Give me your tired, your poor, your huddled masses yearning to breathe free.
—FROM AN INSCRIPTION ON THE STATUE OF LIBERTY
Even in the best of times, Bill Veeck has only one leg to stand on. Veeck is the president of the Chicago White Sox, a team of modest means in a sport where huge player salaries have become a gross natural product of the free-agent system. But as baseball's spring-training camps opened in Florida, California and Arizona last week, it was obvious that Veeck, ever the wily innovator, had a system of his own. He had flung wide the gates to the major leagues and invited anyone who seemed vaguely qualified to enter.
Veeck's strategy is actually an expanded version of the tactics he used in 1977 when Chicago spent 56 days in first place, won 90 games (its most since 1965) and finished a strong third after coming in last the season before. In the process, the White Sox also set a team attendance record of 1.6 million, which nearly equaled the total of the previous two seasons. The gate receipts wiped out the club's debt, covered 1977 expenses and left a little extra to prime the pump for 1978.
This good fortune came about because Veeck rebuilt the White Sox through shrewd trades (Reliever Clay Carroll for last season's bullpen ace, Lerrin LaGrow, for example), inexpensive but risky free-agent acquisitions (sore-kneed Third Baseman Eric Soderholm, who hit .280, and sore-armed Pitcher Steve Stone, who was 15-12) and a "rent-a-star" gambit that brought Outfielders Richie Zisk and Oscar Gamble, who were playing out their options, to Chicago for one glorious season before they signed big-money contracts with other clubs.
March 13, 1978
In preparation for this year, Veeck not only made the same kinds of moves as in '77, but he also increased the player population at the Sox spring training complex in Sarasota, Fla. to a crowded 59. Forty to 45 is the usual complement, but the White Sox now have enough bodies around to keep the four diamonds and two batting cages at Allyn Field busy, while another group plays an exhibition game at Payne Park. Never have names on the backs of uniforms been more appreciated by fans and journalists, for what unfamiliar names they are: LUEBBER, CAMARGO, MOLINARO, PROLY. Twenty-five of the players were in different organizations last season and four were in a different country, Mexico. Pity poor Manager Bob Lemon, who threw up his hands in exasperation last week and said, "We've got so damn many players here I can't even think of all their names. I'm climbing the walls at night trying to remember what everybody's doing. The last time I saw this many players was when four minor league teams trained together."
Two newcomers Lemon had no trouble recognizing were Bobby Bonds and Ron Blomberg, whom the White Sox are hoping—indeed, expecting—to supply the 61 home runs and 184 RBIs that Zisk and Gamble provided last year. But unless Bonds gets the five-year contract he wants from Veeck (which seems unlikely), he could be this year's rent-a-star. And though Blomberg has signed (for four years at $600,000), he seems an even bigger risk than Soderholm was, because shoulder and knee injuries have limited him to only 35 games in his last three seasons with the Yankees.
Blomberg is only one of 15 players the Sox took from last year's free-agent pool. While other teams quit after six or seven draft choices, Roland Hemond, the Sox director of player personnel, droned on and on. When he finally passed in the 37th round, the other club executives applauded vigorously. Among the Chicago signees, only former Atlanta Third Baseman Junior Moore and ex-Minnesota Pitcher Ron Schueler were active major-leaguers in '77. The White Sox quite clearly preferred experimental but inexpensive quantity to established but high-priced quality.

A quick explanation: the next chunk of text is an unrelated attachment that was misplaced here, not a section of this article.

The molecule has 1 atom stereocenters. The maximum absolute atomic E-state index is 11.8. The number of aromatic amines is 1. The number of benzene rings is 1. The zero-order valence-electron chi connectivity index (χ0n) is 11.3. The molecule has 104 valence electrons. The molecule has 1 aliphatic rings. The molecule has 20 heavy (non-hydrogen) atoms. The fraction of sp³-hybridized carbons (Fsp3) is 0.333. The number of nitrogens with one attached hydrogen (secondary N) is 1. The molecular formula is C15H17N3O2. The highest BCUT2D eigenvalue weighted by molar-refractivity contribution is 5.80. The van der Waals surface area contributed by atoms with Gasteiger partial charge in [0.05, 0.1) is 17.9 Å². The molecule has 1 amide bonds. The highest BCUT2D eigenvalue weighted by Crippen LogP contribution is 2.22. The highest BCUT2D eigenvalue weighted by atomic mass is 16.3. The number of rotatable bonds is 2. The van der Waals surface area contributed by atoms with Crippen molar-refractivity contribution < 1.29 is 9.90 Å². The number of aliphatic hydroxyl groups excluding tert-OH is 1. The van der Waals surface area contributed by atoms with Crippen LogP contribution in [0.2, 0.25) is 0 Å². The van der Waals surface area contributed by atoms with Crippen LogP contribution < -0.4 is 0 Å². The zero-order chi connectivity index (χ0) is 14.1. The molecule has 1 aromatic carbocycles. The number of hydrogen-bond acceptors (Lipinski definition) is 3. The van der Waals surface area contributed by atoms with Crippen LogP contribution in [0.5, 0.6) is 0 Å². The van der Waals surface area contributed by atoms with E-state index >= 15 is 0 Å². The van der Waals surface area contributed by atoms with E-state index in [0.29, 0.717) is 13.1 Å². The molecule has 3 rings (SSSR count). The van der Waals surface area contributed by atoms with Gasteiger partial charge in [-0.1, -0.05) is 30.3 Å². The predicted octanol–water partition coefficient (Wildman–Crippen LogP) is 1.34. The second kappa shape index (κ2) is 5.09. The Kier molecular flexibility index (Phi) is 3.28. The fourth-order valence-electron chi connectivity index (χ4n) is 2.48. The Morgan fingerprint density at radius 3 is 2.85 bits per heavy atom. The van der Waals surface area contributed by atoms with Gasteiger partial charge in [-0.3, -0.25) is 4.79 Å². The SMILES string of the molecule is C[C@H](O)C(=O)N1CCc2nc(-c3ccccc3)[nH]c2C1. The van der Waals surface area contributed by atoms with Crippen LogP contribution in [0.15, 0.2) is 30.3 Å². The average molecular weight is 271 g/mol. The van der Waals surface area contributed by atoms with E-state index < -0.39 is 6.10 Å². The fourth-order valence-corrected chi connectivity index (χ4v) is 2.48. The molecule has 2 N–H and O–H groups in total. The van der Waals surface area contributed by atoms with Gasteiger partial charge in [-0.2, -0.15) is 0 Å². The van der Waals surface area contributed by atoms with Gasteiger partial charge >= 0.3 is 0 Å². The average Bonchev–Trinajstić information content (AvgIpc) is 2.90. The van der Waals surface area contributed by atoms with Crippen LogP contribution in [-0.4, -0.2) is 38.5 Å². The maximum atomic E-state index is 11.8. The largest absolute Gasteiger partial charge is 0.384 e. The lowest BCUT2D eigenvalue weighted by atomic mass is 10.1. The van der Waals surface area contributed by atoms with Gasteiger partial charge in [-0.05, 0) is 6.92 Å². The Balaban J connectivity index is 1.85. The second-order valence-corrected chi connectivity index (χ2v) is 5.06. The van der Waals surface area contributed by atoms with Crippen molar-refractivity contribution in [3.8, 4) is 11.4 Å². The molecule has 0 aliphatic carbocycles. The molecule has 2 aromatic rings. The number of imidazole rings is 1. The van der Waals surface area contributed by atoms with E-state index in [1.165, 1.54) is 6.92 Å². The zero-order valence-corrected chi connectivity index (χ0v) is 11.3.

Veeck believes the last hurrah will be his if only three or four of the draftees turn out to be players of big league ability. "If you're not rolling in dough, you have two choices in baseball today," he says. "You either give up and say you can't compete, or you try to figure out a way to compete without money. We had the additional problem of not being able to get help from our farm system [which was allowed to go to seed in the years before Veeck bought the Sox in 1976]. So what we did was go after players other clubs didn't want and then promise those players they'd get a fair chance to show what they could do. We're treating everyone the same. Everyone has his name on the back of his uniform, and you'd be surprised how much that means to some of them. Now we have a lot of chances for success at less cost than it takes to buy just one high-priced free agent. We'll be a better club this year, no question. And those players who don't make it will help us rebuild our farm system."
The large number of unknowns in Sarasota has forced the Sox to modify the usual regimen. Twenty-eight players were invited to an early-bird camp that began on Feb. 14, and now that all 59 are in town Veeck is trying to keep everyone busy with intrasquad games, games against college teams and an expanded exhibition schedule. "We'll play anybody who drives by," he says, "including Bingo Long and the Bad News Bears." When it looked as if rain might bring a halt to workouts shortly after the early drills began, the White Sox made inquiries about practicing in the Astrodome, the Super-dome, Puerto Rico, Mexico and Cuba. As it was, they spent two days indoors in St. Petersburg before the rain stopped.
Chicago's extended spring training has not only given the new men a chance to show off their skills, but it has also helped in the rehabilitation of several injured players, like Blomberg, Shortstop Kevin Bell and Pitchers Mike Pazik and Bruce Dal Canton, who is attempting a comeback from an arm injury in 1977. "Maybe it's because of my physical condition," says the one-legged Veeck, "but the lame, the halt and the blind seem to gravitate to us."